- Expensive Gulfstream jet used for extensive personal travel
- $11 million spent over 5 years on non FBI-related expenses
- 88 personal trips taken by Holder and Mukasey, Mueller adds 10
- Read the official GAO report
According to an investigation released by the Government Accountability Office, the FBI’s Gulfstream jet, leased by the government to provide travel for global counterterrorism efforts, has been repeatedly misused for personal business travel by Attorney General Eric Holder and FBI Director Robert Mueller.
The jet costs taxpayers hundreds of thousands of dollars every time the wheels leave the ground. The investigation found that between the years of 2007 and 2011, more than half of the jet’s logged hours were for non-mission related travel activities that cost taxpayers over $11 million.
A whopping 88 personal trips were taken by Holder and former Republican Attorney General Michael Mukasey. Mueller added 10 personal trips to the count.
Traditionally, the government has required FBI officials to use government-operated jets to maintain security. However, smaller and less expensive Citation jets are typically used. Since 2007, Holder and Mueller opted instead for the much more luxurious, and far more expensive, Gulfstream for the majority of their personal travel.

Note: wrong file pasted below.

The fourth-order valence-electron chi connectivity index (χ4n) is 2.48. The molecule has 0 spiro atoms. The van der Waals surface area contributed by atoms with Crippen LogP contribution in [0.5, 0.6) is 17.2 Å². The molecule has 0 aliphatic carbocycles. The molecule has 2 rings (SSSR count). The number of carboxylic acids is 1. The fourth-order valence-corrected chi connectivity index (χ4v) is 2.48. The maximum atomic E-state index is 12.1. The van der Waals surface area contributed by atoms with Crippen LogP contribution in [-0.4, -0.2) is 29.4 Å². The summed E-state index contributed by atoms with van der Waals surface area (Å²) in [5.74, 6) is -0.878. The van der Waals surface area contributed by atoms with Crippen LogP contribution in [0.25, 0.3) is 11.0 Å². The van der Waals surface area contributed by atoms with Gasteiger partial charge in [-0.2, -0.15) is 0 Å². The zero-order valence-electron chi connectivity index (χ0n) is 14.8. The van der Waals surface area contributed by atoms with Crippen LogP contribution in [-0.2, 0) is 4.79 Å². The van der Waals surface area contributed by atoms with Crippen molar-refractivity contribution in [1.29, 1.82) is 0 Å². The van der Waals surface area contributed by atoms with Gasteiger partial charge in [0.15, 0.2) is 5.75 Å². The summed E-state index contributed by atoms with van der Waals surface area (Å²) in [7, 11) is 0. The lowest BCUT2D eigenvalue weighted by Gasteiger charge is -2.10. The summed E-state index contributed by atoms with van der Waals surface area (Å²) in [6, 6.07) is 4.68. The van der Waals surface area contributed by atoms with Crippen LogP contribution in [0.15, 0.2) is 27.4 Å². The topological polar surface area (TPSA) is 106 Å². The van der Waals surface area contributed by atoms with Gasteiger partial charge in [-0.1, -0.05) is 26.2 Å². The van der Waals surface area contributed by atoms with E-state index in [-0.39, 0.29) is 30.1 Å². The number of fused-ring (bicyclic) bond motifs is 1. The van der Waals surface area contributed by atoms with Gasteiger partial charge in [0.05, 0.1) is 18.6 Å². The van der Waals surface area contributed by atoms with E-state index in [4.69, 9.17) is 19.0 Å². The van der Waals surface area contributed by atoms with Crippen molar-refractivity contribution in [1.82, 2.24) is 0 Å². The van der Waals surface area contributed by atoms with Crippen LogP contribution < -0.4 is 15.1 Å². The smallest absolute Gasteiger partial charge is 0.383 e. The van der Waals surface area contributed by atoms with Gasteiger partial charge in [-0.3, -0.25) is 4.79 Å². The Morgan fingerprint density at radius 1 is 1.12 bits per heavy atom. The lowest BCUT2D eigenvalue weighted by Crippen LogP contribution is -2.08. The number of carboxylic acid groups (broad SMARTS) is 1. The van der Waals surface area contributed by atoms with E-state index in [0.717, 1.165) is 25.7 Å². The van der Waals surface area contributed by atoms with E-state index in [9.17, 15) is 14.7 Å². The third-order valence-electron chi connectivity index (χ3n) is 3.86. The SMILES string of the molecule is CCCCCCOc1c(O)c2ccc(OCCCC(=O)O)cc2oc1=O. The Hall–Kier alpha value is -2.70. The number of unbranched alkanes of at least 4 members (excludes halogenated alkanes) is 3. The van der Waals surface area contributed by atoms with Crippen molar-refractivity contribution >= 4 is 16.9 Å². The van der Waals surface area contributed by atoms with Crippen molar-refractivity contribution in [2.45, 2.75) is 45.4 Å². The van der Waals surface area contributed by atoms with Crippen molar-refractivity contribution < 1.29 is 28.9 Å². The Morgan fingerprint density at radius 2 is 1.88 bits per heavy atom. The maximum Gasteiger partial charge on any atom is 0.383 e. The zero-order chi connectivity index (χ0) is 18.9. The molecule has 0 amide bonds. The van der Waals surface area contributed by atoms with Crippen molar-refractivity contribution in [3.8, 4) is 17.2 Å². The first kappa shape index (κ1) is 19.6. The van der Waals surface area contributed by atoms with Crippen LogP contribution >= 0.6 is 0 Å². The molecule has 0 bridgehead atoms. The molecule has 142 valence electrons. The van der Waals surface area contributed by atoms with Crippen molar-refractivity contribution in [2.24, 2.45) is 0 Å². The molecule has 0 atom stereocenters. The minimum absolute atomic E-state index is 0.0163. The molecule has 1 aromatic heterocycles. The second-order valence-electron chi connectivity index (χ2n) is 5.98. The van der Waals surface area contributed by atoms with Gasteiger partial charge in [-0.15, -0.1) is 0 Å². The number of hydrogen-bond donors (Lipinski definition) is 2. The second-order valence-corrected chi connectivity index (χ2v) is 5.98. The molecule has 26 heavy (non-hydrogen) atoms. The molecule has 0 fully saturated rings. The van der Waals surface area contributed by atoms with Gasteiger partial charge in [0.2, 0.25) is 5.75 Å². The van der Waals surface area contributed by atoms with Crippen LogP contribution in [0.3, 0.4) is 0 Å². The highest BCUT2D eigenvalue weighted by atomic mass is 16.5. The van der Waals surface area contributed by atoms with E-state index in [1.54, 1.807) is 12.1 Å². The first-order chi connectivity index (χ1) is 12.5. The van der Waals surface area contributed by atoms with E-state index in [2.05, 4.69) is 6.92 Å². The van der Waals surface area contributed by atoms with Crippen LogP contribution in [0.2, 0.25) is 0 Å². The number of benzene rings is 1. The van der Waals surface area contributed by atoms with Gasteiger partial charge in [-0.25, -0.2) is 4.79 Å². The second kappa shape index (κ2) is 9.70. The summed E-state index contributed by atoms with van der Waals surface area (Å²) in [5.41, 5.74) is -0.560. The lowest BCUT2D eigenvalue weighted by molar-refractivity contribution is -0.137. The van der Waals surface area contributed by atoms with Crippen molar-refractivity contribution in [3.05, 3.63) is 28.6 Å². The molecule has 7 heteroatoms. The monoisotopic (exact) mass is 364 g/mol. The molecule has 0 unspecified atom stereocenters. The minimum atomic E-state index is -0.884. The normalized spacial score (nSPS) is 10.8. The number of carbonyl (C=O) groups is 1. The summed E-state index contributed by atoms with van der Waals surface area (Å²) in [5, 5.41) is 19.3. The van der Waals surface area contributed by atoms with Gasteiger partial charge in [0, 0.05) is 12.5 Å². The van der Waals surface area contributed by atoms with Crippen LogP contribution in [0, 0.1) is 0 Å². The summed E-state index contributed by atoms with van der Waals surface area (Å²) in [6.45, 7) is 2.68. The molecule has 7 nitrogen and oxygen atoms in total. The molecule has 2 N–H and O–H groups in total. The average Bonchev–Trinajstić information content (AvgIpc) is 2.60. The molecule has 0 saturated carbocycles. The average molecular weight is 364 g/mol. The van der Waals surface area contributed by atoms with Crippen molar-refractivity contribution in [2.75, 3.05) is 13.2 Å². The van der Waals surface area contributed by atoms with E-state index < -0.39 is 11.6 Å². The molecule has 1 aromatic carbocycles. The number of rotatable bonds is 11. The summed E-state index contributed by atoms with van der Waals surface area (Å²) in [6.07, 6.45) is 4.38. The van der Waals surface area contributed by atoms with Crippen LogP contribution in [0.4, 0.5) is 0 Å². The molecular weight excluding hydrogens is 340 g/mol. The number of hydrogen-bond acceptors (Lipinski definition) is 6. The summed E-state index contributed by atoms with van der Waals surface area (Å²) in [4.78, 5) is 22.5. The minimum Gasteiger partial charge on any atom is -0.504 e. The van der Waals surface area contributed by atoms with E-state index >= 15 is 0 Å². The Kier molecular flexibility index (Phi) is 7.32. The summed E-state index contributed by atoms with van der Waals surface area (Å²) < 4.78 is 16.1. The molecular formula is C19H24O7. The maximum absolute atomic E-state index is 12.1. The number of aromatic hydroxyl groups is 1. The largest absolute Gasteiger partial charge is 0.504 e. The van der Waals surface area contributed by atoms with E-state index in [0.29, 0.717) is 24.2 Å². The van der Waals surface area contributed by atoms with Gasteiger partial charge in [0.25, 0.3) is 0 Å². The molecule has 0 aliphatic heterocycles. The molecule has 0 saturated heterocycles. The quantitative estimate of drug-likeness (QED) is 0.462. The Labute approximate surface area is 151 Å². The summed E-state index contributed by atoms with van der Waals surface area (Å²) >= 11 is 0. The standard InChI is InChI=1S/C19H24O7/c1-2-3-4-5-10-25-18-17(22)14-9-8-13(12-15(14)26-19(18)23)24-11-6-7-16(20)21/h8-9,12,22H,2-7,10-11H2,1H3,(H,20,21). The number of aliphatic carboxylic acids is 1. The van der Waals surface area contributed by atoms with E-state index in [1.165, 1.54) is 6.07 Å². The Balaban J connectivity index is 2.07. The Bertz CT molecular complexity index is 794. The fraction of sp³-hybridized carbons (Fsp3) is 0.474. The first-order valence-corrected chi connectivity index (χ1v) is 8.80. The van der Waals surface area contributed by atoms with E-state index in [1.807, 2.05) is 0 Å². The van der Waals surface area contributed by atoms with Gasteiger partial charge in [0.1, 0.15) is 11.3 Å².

The report added, “However, according to DOJ officials, while the AG has historically been required to use government aircraft for all types of travel, including personal travel, the FBI Director had, until 2011, the discretion to use commercial air service for his personal travel.”
Read the official GAO report.
Just months after the federal government spent $2.2 billion in 2012 to fund a cellular phone subsidy program aimed at giving low-income Americans taxpayer-funded telephone services, tightened FCC rules have revealed that a whopping 41% of those who received “free” phone service could not substantiate eligibility for the program.
The “Lifeline Program” began in 1984 as a way to keep low-income people connected to family and emergency services. The program was intended for those who meet federal poverty standards or currently receive food stamps, Medicaid or other taxpayer-funded handouts.
Until last year, telephone carriers were not required to verify the eligibility of those who applied for the phone subsidy. It is only now, after the FCC tightened their rules and require eligibility verification, that the massive fraud – accounting for nearly half of those subscribed to the handout program – has been revealed to tax paying Americans.